IN THE HIGH COURT OF KERALA AT ERNAKULAM
Co.Appeal.No. 29 of 2003()
1. K.R.SUBRAMANIAN, S/O. RAMAN,
1. THE OFFICIAL LIQUIDATOR,
For Petitioner :SRI.SHAJI P.CHALY
For Respondent :SRI.K.MONI
The Hon'ble MR. Justice J.B.KOSHY
The Hon'ble MR. Justice K.P.BALACHANDRAN
O R D E R
J.B. Koshy & K.P. Balachandran, JJ.
-------------------------------------------------- Com. Appeal Nos.29, 30 & 33 of 2003
-------------------------------------------------- Dated this the 15th day of October, 2008
Company Appeal No.30 of 2003 is filed by the first accused in Criminal Complaint No.4 of 2001 in Company Petition No.41 of 1999. He was convicted by the impugned judgment of the Company Court and sentenced to undergo imprisonment for a period of six months and to pay a fine of Rs.20,000/-. Company Appeal No.29 of 2003 is filed by the second accused. He was convicted and sentenced to pay a fine of Rs.20,000/-. Company Appeal No.33 of 2003 was filed by accused Nos.3, 4 and 5 in the above criminal complaint. They were also convicted and sentenced to pay a fine of Rs.20,000/- each. All of them were charge-sheeted for offences punishable under section 454 (5) of the Companies Act (for short 'the Act').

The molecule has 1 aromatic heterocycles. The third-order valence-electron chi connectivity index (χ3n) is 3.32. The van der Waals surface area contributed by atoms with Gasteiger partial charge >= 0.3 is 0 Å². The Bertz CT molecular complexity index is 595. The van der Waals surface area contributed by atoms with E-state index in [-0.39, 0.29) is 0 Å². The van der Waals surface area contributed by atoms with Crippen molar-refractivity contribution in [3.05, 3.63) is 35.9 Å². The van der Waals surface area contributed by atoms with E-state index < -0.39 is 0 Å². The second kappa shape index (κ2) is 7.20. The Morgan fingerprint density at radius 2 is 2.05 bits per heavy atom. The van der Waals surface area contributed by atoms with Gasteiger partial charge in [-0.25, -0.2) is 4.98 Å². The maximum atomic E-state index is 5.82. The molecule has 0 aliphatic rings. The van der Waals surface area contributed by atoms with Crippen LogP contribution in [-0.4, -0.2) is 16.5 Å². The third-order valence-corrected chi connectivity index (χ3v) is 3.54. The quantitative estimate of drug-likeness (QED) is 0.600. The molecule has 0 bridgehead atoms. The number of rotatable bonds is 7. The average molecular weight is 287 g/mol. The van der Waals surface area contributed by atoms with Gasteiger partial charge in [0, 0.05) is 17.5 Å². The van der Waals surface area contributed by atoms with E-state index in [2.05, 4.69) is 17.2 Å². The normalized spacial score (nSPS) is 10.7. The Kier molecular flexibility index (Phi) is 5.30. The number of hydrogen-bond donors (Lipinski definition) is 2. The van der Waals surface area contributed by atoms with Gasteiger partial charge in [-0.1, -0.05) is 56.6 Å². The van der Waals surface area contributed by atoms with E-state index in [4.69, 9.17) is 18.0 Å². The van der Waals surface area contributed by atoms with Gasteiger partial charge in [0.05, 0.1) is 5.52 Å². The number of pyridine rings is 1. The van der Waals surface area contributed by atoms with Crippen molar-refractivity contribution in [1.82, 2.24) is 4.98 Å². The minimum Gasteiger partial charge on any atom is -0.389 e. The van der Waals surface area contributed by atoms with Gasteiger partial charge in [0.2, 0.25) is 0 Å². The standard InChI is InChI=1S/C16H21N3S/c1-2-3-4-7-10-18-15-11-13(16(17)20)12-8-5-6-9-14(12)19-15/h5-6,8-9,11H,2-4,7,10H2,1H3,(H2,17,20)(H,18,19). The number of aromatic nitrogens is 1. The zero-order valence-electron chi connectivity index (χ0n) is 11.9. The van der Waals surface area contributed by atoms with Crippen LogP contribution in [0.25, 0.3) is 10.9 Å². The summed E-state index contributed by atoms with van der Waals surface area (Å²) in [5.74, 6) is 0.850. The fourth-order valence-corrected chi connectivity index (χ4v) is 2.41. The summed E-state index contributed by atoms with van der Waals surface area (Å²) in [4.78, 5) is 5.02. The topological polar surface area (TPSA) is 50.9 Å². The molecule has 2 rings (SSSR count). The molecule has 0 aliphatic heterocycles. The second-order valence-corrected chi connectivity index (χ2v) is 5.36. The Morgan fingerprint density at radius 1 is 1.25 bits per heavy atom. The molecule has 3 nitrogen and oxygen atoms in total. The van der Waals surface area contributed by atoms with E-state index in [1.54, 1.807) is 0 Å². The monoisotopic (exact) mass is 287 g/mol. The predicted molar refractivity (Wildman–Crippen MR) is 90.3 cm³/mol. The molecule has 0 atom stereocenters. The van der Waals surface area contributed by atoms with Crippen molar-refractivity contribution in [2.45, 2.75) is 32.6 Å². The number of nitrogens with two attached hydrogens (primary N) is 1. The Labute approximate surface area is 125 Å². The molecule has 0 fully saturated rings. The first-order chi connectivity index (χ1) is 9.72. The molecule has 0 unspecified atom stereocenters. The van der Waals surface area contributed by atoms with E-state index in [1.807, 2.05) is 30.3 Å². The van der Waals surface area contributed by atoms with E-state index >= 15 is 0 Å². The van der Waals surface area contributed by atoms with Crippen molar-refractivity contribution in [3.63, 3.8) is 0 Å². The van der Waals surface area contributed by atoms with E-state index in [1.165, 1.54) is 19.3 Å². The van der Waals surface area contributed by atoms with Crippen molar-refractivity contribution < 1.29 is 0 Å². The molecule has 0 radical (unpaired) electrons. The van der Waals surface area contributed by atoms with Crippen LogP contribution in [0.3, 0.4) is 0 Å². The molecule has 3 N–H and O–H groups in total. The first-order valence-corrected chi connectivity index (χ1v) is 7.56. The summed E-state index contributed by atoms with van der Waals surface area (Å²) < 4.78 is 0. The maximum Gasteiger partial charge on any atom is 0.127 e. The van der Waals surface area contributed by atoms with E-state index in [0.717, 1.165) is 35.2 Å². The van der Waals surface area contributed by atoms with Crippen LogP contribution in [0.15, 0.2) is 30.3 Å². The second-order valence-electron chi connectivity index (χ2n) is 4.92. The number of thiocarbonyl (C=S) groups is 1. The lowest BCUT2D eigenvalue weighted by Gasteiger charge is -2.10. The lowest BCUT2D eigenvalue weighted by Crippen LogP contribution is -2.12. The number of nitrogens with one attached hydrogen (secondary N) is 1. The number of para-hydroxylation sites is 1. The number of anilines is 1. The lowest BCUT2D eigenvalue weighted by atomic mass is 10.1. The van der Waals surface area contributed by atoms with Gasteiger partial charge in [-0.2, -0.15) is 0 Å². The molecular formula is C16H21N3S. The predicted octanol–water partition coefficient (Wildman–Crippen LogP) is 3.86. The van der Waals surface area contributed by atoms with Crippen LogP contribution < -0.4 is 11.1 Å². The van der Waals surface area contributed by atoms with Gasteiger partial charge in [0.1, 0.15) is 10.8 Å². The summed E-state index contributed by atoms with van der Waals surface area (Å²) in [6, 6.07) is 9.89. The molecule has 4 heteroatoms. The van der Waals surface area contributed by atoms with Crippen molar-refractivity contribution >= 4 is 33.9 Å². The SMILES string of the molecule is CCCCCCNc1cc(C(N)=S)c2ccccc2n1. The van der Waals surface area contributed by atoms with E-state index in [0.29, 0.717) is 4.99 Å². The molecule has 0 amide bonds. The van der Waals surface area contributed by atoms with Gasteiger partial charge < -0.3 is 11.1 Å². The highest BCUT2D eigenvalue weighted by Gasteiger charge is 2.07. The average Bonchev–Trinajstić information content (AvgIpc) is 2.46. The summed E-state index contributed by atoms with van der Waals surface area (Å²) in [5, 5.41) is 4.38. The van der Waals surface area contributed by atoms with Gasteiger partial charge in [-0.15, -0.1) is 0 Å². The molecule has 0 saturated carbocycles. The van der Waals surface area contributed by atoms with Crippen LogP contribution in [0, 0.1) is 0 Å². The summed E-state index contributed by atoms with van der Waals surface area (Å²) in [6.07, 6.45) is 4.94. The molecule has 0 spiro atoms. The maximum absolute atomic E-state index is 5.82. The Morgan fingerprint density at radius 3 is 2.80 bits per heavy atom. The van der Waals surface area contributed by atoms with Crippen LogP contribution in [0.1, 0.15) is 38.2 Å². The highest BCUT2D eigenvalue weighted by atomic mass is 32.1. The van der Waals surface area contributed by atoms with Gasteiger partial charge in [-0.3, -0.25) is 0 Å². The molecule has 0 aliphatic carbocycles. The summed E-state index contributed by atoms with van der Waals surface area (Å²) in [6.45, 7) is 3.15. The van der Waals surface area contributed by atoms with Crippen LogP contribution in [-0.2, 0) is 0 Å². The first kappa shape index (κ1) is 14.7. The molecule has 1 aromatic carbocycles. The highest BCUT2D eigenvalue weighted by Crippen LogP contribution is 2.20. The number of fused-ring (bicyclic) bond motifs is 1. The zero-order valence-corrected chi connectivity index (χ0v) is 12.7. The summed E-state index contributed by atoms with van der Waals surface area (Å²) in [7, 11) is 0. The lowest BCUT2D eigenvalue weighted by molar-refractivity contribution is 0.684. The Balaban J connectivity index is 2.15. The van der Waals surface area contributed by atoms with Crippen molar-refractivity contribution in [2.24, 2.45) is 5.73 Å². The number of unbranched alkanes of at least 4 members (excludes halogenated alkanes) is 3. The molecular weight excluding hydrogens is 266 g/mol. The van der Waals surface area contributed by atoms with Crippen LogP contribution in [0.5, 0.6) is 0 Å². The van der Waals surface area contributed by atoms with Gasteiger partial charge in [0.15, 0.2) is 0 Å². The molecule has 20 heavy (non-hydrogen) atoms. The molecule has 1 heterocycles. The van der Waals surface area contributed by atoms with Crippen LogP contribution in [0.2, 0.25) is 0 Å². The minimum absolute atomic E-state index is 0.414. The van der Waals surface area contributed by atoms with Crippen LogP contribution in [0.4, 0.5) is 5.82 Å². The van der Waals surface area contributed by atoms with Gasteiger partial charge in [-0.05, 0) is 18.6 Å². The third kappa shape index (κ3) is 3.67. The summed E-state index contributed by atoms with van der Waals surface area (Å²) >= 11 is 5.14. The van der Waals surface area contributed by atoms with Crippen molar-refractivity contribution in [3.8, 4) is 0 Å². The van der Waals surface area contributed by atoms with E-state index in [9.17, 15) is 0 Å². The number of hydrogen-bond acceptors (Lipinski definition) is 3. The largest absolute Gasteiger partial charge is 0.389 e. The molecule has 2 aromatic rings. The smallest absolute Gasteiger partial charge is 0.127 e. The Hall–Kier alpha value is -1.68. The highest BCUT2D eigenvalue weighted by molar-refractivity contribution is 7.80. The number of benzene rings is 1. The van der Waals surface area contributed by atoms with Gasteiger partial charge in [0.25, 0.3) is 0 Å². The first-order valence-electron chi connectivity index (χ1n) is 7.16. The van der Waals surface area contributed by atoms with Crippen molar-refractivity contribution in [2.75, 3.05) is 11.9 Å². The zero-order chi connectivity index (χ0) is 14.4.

2. M/s.Kanippayyur Hire Purchase Co. (P) Ltd. was incorporated on 7.12.1976 under the Indian Companies Act. The company went into liquidation and Liquidator of the company was appointed on 25.1.2002 in C.P. No.41 of 1999. The complainant issued notice under section 451 of the Company Court Rules to the accused demanding them to file statement of affairs within 21 days from the date of winding up order. According to the Official Liquidator, there were nine ex-directors of the company including accused Nos.1 to 7. Two of the directors expired. The company court exonerated accused Nos.6 and 7. First we will deal with Company Appeal Nos.30 and 33 of 2003. Appeal filed by the second accused is dealt with separately.